The Miami Springs council met at 6 p.m. Monday (Nov. 26) in a special meeting to address two subjects: the possibility of giving qualified seniors an additional $25,000 homestead exemption and a counterproposal by the Police Benevolent Association (PBA) to solve the Miami Springs police pension contribution problem.
The statewide vote in the recent election (Referendum 11) gave municipalities the opportunity to increase a select group of seniors’ homestead exemptions from $25,000 to $50,000. Miami Springs was among the cities not already offering such a benefit and there was an impending deadline for the exemption to be available for 2013.
The deadline to enact this legislation originally had been set by the state for Dec. 1, but according to Finance Director William Alonso, the Miami-Dade County Property Appraiser had assured him that the deadline would be extended to Jan 1. Regardless, Miami Springs had to act quickly.
The options were: Do nothing, leaving all homestead exemptions at $25,000; allow an additional $25,000 to seniors 65 and older with limited income; or add a $250,000 exemption for seniors living in their homes for more than 25 years.
According to the property appraiser’s office, there were 210 seniors in Miami Springs who could qualify for the additional $25,000 exemption. If all of these residents met the requirements, including an income limitation of $20,000, the cost to the city in next year’s budget would be about $38,000, as estimated by Alonso.
It was clear the council was not going to take the “do nothing” option, nor were they going to go above the $50,000 exemption. The cost for granting residents 65 and older who have legal and equitable title to their permanent homes was not a major obstacle.
Bob Best’s motion to change the city’s ordinance and allow the additional $25,000 exemption to seniors passed unanimously. Passing the revised ordinance on first reading would take place in another special meeting two days later (Wednesday, Nov. 28 at 5:30 p.m.) and the final approval would take place at the next regular council meeting on Monday Dec. 10.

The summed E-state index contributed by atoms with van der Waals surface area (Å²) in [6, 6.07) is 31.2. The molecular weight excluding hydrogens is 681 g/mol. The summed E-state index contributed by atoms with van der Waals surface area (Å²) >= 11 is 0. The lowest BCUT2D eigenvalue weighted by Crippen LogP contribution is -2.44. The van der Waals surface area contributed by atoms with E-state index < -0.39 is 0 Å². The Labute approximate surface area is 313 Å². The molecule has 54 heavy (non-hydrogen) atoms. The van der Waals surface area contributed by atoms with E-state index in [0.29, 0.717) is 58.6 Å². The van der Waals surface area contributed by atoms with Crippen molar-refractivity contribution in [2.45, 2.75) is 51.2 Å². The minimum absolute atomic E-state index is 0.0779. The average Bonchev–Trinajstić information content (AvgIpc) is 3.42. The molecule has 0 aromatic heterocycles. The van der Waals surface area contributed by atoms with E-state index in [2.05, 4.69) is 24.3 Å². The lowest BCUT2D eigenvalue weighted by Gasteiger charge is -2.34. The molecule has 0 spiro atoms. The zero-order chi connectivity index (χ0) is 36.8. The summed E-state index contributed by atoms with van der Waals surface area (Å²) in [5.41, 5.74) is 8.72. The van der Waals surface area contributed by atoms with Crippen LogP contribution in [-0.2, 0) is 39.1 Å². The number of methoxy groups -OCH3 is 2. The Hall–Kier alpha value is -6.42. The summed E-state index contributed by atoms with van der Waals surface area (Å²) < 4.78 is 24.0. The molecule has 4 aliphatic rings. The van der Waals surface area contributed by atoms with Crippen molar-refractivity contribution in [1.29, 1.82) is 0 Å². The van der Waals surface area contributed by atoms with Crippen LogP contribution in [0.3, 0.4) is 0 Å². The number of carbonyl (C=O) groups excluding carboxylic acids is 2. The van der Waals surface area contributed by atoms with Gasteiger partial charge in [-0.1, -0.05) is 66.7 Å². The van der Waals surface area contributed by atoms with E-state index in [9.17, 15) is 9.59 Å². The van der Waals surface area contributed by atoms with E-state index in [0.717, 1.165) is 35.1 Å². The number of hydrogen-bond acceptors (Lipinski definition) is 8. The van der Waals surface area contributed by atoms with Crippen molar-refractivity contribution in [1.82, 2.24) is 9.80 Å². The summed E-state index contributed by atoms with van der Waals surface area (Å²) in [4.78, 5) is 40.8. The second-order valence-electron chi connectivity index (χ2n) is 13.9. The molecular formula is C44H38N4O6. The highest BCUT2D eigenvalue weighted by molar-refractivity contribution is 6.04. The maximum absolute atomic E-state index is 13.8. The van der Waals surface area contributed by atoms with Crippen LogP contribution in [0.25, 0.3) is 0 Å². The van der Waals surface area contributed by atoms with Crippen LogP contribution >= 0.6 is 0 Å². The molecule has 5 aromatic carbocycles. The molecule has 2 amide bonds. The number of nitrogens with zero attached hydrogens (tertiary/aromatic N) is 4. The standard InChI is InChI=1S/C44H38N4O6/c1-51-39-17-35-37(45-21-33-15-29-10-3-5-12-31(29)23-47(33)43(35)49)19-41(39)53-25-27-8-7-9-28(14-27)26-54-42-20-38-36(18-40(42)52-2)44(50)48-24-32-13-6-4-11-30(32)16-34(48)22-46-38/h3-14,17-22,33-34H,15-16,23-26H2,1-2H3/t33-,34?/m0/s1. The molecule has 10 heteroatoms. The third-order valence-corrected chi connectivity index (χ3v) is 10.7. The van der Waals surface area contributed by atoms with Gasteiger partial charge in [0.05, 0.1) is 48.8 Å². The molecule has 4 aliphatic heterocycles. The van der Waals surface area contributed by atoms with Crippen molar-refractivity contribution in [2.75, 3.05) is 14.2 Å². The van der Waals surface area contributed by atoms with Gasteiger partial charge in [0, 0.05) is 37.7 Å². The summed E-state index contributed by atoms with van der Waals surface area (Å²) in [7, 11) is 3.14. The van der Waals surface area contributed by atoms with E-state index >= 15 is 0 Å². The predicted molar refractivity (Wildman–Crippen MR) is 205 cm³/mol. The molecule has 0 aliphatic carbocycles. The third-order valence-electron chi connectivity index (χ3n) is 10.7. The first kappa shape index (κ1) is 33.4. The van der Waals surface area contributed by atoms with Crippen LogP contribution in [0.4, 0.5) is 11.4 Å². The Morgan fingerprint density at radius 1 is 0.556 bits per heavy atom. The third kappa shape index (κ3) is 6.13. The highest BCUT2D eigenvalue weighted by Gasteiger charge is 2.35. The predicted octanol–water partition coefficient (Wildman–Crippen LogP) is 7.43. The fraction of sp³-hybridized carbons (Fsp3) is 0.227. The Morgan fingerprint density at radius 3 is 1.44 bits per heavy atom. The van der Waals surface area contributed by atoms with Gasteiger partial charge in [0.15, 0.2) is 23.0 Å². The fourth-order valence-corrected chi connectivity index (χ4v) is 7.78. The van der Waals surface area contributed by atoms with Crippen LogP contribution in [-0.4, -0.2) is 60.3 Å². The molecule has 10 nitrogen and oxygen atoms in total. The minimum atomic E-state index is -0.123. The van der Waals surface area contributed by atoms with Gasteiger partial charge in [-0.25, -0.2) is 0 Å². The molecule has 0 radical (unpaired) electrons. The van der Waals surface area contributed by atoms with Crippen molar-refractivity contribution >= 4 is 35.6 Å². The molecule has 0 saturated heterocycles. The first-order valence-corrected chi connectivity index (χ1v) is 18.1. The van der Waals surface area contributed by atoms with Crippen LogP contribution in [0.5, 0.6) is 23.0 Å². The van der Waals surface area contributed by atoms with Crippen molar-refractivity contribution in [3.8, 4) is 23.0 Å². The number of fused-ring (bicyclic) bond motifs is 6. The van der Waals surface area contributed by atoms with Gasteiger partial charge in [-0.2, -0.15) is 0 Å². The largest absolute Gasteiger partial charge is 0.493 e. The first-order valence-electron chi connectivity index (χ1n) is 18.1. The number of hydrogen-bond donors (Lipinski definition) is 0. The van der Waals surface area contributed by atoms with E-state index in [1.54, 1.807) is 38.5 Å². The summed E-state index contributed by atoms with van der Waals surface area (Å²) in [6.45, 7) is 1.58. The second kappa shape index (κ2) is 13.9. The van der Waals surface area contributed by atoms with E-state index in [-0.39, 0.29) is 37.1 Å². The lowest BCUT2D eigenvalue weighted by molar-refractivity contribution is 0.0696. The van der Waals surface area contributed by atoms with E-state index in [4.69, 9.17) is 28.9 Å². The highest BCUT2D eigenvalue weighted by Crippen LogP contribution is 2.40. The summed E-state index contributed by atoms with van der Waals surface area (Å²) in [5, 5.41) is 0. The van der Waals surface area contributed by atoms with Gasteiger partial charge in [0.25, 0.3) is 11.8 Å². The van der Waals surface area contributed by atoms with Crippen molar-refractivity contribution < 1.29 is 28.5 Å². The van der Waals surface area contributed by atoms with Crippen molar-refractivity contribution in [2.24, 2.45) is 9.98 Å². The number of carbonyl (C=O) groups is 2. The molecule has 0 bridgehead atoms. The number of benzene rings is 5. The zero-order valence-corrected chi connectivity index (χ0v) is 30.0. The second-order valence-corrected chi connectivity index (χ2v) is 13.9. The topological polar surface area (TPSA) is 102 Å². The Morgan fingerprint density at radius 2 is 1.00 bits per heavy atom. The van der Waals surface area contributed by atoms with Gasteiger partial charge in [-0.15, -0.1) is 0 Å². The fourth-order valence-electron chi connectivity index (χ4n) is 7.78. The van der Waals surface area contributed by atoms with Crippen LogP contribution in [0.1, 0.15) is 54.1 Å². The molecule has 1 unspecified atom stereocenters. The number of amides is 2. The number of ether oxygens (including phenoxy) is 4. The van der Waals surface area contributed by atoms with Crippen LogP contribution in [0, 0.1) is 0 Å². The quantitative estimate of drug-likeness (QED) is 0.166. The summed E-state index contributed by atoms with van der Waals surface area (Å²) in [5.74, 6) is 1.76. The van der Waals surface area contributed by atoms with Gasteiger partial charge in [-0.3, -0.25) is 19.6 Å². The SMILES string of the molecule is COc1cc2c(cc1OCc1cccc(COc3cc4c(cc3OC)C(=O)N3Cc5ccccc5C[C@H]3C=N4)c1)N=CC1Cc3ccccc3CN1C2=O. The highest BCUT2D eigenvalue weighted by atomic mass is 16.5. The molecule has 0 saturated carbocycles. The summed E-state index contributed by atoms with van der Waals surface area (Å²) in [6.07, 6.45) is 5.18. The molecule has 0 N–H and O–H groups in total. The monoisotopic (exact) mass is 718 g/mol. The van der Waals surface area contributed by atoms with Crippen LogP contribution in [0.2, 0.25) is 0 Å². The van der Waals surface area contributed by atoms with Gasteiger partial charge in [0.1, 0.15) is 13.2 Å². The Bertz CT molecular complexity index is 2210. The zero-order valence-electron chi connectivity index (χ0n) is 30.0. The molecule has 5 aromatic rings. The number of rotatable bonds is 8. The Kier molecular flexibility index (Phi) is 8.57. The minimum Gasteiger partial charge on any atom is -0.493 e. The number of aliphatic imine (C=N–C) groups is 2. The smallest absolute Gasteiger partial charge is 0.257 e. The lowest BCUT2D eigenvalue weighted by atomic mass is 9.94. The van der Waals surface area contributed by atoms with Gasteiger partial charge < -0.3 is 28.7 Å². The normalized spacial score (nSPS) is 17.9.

The PBA finally was responding to a pension contribution proposal made by the city just before the new budget took effect on Oct. 1, when Miami Springs police officers would start contributing almost 23 percent of their pay into the pension fund.
The city’s proposal would reduce that contribution amount but it included concessions in years of service and in the DROP program. This, however, was a short-term solution and a long-term contract was still to be negotiated. Miami Springs and the PBA have had no contract in place for more than two years.
The letter, dated Nov. 21, from the PBA offered acceptance of the Sept. 28 Miami Springs proposal with only a minor change, assuring that the city would cover additional expenses as related to changes in the amended pension plan.
As soon as the council heard from city staff that the additional expenses would be minimal, if any, they jumped at the opportunity to get a solution in motion, unanimously agreeing to the PBA counterproposal.
The next step would be ratification of the amended proposal by the PBA, expected to take place this Friday. Then the city would enact legislation for it to take effect, giving the Miami Springs police officers the pension contribution relief they have been seeking.
Just before the meeting adjourned, City Attorney Jan Seiden warned, “While the administration has done a good job of getting immediate relief, this is short-term solution and a long-term contract with the PBA still needs to be negotiated.”